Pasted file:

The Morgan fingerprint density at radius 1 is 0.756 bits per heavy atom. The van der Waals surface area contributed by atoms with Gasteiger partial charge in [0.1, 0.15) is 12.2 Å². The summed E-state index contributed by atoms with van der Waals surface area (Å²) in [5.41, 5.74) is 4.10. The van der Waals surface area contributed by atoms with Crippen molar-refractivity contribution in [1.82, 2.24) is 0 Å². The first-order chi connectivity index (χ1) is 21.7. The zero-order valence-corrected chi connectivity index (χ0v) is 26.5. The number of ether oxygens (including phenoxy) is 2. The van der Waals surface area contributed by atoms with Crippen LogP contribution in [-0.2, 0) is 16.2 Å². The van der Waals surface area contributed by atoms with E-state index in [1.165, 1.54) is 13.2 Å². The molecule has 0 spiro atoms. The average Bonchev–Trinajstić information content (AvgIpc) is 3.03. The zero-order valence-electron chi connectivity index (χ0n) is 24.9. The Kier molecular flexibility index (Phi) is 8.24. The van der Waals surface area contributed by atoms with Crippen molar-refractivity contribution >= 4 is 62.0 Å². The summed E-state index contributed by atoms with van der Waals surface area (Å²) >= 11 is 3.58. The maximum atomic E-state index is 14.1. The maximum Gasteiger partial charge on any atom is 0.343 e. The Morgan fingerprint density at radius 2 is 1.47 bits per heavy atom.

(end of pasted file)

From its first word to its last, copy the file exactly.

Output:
The Morgan fingerprint density at radius 1 is 0.756 bits per heavy atom. The van der Waals surface area contributed by atoms with Gasteiger partial charge in [0.1, 0.15) is 12.2 Å². The summed E-state index contributed by atoms with van der Waals surface area (Å²) in [5.41, 5.74) is 4.10. The van der Waals surface area contributed by atoms with Crippen molar-refractivity contribution in [1.82, 2.24) is 0 Å². The first-order chi connectivity index (χ1) is 21.7. The zero-order valence-corrected chi connectivity index (χ0v) is 26.5. The number of ether oxygens (including phenoxy) is 2. The van der Waals surface area contributed by atoms with Crippen LogP contribution in [-0.2, 0) is 16.2 Å². The van der Waals surface area contributed by atoms with E-state index in [1.165, 1.54) is 13.2 Å². The molecule has 0 spiro atoms. The average Bonchev–Trinajstić information content (AvgIpc) is 3.03. The zero-order valence-electron chi connectivity index (χ0n) is 24.9. The Kier molecular flexibility index (Phi) is 8.24. The van der Waals surface area contributed by atoms with Crippen molar-refractivity contribution >= 4 is 62.0 Å². The summed E-state index contributed by atoms with van der Waals surface area (Å²) >= 11 is 3.58. The maximum atomic E-state index is 14.1. The maximum Gasteiger partial charge on any atom is 0.343 e. The Morgan fingerprint density at radius 2 is 1.47 bits per heavy atom.